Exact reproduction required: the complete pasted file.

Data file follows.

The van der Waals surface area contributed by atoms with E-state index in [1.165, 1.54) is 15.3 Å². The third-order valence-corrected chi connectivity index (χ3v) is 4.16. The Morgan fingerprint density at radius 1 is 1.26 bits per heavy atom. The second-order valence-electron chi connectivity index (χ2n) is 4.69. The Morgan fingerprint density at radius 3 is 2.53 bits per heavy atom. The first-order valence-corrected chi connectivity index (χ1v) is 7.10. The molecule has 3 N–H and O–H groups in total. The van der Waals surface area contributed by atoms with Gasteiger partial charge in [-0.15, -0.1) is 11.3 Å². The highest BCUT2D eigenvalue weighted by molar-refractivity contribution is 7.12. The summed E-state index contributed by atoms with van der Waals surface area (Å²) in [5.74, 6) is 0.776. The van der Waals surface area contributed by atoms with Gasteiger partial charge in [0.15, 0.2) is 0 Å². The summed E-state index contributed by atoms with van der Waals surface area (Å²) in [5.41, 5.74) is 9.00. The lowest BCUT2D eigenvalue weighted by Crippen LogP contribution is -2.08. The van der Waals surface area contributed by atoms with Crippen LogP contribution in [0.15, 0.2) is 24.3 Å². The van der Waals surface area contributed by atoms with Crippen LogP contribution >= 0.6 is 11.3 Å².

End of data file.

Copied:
The van der Waals surface area contributed by atoms with E-state index in [1.165, 1.54) is 15.3 Å². The third-order valence-corrected chi connectivity index (χ3v) is 4.16. The Morgan fingerprint density at radius 1 is 1.26 bits per heavy atom. The second-order valence-electron chi connectivity index (χ2n) is 4.69. The Morgan fingerprint density at radius 3 is 2.53 bits per heavy atom. The first-order valence-corrected chi connectivity index (χ1v) is 7.10. The molecule has 3 N–H and O–H groups in total. The van der Waals surface area contributed by atoms with Gasteiger partial charge in [-0.15, -0.1) is 11.3 Å². The highest BCUT2D eigenvalue weighted by molar-refractivity contribution is 7.12. The summed E-state index contributed by atoms with van der Waals surface area (Å²) in [5.74, 6) is 0.776. The van der Waals surface area contributed by atoms with Gasteiger partial charge in [0.15, 0.2) is 0 Å². The summed E-state index contributed by atoms with van der Waals surface area (Å²) in [5.41, 5.74) is 9.00. The lowest BCUT2D eigenvalue weighted by Crippen LogP contribution is -2.08. The van der Waals surface area contributed by atoms with Crippen LogP contribution in [0.15, 0.2) is 24.3 Å². The van der Waals surface area contributed by atoms with Crippen LogP contribution >= 0.6 is 11.3 Å².